Flight radar suggested the plane may have circled the airport before trying to land. Survivors told local news media that the aircraft bounced up and down many times before landing.
The runway abuts the edge of a valley, where the plane ended up.
“The valley is about 50 feet deep and it’s no surprise that the plane, after skidding, broke in two,” Mr. Tharoor said
Every year, a large number of flights to Saudi Arabia for the hajj pilgrimage use the Kozhikode airport, which supports a considerable number of international flights, particularly to the Gulf countries. This year, though, Saudi Arabia has strictly limited attendance to the hajj because of the coronavirus pandemic.
“The airport has more international flights than domestic. It has a long runway,” Mr. Tharoor said.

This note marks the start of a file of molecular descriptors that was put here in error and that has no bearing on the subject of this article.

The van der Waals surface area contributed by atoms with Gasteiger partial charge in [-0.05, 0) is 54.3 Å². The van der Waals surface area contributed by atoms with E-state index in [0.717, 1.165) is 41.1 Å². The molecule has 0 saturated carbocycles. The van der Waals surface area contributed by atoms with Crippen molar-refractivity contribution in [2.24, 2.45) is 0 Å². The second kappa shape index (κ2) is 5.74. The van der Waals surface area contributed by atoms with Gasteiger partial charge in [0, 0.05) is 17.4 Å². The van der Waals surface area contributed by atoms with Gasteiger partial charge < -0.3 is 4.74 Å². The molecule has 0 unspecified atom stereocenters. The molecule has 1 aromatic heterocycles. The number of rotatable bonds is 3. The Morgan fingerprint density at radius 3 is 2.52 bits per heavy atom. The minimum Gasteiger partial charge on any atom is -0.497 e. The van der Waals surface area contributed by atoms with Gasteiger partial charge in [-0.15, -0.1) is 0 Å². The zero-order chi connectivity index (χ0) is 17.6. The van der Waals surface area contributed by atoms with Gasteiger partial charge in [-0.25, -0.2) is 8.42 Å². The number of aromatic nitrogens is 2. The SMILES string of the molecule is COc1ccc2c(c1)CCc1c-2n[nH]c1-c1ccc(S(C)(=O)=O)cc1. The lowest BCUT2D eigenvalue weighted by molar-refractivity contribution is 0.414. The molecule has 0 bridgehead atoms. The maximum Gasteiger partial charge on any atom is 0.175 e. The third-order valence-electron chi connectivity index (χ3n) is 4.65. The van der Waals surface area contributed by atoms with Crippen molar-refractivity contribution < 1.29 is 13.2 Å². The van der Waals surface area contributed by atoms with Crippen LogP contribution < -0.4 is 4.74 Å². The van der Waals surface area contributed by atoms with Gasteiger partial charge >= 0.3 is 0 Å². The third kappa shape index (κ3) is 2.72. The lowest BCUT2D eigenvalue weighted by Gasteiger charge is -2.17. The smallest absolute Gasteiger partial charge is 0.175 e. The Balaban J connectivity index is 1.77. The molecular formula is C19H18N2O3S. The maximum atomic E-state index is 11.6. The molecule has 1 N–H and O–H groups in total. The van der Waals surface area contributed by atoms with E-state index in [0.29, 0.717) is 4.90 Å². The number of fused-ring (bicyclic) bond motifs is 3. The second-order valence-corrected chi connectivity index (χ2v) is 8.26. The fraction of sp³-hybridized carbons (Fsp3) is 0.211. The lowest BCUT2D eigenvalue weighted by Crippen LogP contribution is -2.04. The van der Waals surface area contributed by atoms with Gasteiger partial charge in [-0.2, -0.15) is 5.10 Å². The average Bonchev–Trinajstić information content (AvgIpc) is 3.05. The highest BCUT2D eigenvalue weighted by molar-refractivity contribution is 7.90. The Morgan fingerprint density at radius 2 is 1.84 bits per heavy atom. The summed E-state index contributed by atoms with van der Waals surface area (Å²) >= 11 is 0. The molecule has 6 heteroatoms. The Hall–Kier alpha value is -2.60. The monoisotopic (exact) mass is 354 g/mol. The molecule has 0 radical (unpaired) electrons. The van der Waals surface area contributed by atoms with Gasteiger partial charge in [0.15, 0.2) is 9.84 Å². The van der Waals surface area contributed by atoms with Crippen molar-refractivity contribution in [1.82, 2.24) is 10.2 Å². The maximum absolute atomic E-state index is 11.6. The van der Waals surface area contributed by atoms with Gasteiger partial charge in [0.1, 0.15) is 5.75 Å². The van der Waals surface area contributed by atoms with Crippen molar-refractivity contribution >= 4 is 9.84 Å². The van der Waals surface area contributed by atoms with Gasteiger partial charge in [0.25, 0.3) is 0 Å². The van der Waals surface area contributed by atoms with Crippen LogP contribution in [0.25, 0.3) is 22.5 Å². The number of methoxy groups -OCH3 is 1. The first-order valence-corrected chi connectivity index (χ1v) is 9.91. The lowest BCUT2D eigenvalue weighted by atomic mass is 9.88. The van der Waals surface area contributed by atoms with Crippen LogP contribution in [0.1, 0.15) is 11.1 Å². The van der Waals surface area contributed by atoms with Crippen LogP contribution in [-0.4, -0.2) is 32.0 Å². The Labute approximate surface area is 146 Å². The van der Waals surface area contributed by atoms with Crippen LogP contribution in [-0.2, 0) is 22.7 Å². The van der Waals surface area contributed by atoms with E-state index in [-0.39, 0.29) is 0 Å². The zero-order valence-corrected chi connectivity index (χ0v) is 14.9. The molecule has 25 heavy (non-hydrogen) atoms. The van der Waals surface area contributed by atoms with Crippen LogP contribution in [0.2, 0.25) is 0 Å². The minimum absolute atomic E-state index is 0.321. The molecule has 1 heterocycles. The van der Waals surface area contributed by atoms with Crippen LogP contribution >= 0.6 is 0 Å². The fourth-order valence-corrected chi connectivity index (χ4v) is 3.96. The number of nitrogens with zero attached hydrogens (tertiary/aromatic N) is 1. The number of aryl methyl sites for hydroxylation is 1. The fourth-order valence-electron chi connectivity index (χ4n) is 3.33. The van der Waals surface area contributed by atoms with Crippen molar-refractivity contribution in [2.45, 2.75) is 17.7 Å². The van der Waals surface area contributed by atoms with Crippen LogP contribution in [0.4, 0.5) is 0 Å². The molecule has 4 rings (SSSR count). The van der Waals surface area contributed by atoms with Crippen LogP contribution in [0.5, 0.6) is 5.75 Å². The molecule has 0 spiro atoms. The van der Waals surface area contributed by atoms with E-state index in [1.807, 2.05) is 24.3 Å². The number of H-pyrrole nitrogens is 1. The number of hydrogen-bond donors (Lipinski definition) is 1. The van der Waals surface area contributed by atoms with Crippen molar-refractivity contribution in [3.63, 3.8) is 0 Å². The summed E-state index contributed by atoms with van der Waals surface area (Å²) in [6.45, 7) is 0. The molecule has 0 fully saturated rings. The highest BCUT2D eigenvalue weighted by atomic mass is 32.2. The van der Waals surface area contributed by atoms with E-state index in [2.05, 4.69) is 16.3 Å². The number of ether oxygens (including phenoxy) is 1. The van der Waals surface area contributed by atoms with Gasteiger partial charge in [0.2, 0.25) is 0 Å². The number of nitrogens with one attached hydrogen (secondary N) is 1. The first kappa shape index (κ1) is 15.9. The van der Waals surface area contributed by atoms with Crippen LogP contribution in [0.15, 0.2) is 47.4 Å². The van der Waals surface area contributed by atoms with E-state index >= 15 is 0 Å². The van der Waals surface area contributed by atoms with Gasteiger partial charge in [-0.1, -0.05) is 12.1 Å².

In 2010, a similar but much more tragic accident happened at another hilltop airport just 150 miles up Kerala’s coast, in Mangalore. An Air India Express flight from Dubai carrying 166 people skidded off the runway, tumbled into a valley and burst into flames. The plane in that crash was also a Boeing 737, and 158 people died.
Like many countries, India has severely cut back on international air operations during the pandemic. But, at the same time, it has initiated an enormous rescue operation to bring home stranded Indians using its national carrier, Air India, its naval ships and countless clerks, health workers, police officers, sailors and diplomats. (Air India Express is a subsidiary of Air India.)
More Indians have been stranded in Gulf countries than in any other region of the world and the Indian embassies organizing the flights have given priority to citizens with medical emergencies, pregnant women, students and people who have lost their jobs.
Mr. Tharoor said that many Indians on the flight Friday night had been anxious to come home.
“And now for this to happen?” he said. “It’s obviously shaken every soul in Kerala to the core.”
Hari Kumar contributed reporting.